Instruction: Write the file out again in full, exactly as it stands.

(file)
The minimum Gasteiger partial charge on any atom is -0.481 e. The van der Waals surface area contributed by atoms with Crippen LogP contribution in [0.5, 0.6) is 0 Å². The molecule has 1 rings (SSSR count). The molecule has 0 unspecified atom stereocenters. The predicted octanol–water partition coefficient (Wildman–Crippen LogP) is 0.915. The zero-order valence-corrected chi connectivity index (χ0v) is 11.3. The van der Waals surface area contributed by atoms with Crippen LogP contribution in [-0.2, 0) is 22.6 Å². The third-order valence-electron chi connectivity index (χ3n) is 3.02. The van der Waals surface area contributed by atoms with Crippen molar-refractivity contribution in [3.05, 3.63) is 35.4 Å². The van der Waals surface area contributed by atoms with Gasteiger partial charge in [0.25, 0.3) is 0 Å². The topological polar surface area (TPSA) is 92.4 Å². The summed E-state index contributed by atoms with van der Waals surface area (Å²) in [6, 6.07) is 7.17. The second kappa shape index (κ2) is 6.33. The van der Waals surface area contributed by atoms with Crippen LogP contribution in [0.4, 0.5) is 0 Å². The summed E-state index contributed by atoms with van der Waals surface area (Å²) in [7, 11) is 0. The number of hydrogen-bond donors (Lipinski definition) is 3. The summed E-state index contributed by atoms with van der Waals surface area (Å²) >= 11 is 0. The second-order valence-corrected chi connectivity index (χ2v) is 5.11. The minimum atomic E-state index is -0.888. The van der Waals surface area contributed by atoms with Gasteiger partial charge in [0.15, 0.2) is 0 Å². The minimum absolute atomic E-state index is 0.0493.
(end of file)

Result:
The minimum Gasteiger partial charge on any atom is -0.481 e. The van der Waals surface area contributed by atoms with Crippen LogP contribution in [0.5, 0.6) is 0 Å². The molecule has 1 rings (SSSR count). The molecule has 0 unspecified atom stereocenters. The predicted octanol–water partition coefficient (Wildman–Crippen LogP) is 0.915. The zero-order valence-corrected chi connectivity index (χ0v) is 11.3. The van der Waals surface area contributed by atoms with Crippen LogP contribution in [-0.2, 0) is 22.6 Å². The third-order valence-electron chi connectivity index (χ3n) is 3.02. The van der Waals surface area contributed by atoms with Crippen molar-refractivity contribution in [3.05, 3.63) is 35.4 Å². The van der Waals surface area contributed by atoms with Gasteiger partial charge in [0.25, 0.3) is 0 Å². The topological polar surface area (TPSA) is 92.4 Å². The summed E-state index contributed by atoms with van der Waals surface area (Å²) in [6, 6.07) is 7.17. The second kappa shape index (κ2) is 6.33. The van der Waals surface area contributed by atoms with Crippen LogP contribution in [0.4, 0.5) is 0 Å². The summed E-state index contributed by atoms with van der Waals surface area (Å²) in [7, 11) is 0. The number of hydrogen-bond donors (Lipinski definition) is 3. The summed E-state index contributed by atoms with van der Waals surface area (Å²) >= 11 is 0. The second-order valence-corrected chi connectivity index (χ2v) is 5.11. The minimum atomic E-state index is -0.888. The van der Waals surface area contributed by atoms with Gasteiger partial charge in [0.15, 0.2) is 0 Å². The minimum absolute atomic E-state index is 0.0493.